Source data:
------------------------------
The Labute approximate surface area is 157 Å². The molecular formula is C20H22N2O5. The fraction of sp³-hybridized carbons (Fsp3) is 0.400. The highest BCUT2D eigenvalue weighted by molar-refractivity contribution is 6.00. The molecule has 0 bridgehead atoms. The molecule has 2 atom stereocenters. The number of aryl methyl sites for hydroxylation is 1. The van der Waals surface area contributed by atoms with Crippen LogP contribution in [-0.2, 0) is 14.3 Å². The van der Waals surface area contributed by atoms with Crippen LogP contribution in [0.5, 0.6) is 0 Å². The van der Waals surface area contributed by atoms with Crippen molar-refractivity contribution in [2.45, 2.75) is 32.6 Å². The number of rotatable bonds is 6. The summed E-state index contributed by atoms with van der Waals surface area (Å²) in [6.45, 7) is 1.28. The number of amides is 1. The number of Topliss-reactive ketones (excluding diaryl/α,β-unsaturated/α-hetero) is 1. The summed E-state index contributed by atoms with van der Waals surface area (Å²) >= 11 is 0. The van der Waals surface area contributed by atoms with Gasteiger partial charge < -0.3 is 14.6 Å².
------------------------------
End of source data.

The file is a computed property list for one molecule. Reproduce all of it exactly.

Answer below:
The Labute approximate surface area is 157 Å². The molecular formula is C20H22N2O5. The fraction of sp³-hybridized carbons (Fsp3) is 0.400. The highest BCUT2D eigenvalue weighted by molar-refractivity contribution is 6.00. The molecule has 0 bridgehead atoms. The molecule has 2 atom stereocenters. The number of aryl methyl sites for hydroxylation is 1. The van der Waals surface area contributed by atoms with Crippen LogP contribution in [-0.2, 0) is 14.3 Å². The van der Waals surface area contributed by atoms with Crippen LogP contribution in [0.5, 0.6) is 0 Å². The van der Waals surface area contributed by atoms with Crippen molar-refractivity contribution in [2.45, 2.75) is 32.6 Å². The number of rotatable bonds is 6. The summed E-state index contributed by atoms with van der Waals surface area (Å²) in [6.45, 7) is 1.28. The number of amides is 1. The number of Topliss-reactive ketones (excluding diaryl/α,β-unsaturated/α-hetero) is 1. The summed E-state index contributed by atoms with van der Waals surface area (Å²) >= 11 is 0. The van der Waals surface area contributed by atoms with Gasteiger partial charge < -0.3 is 14.6 Å².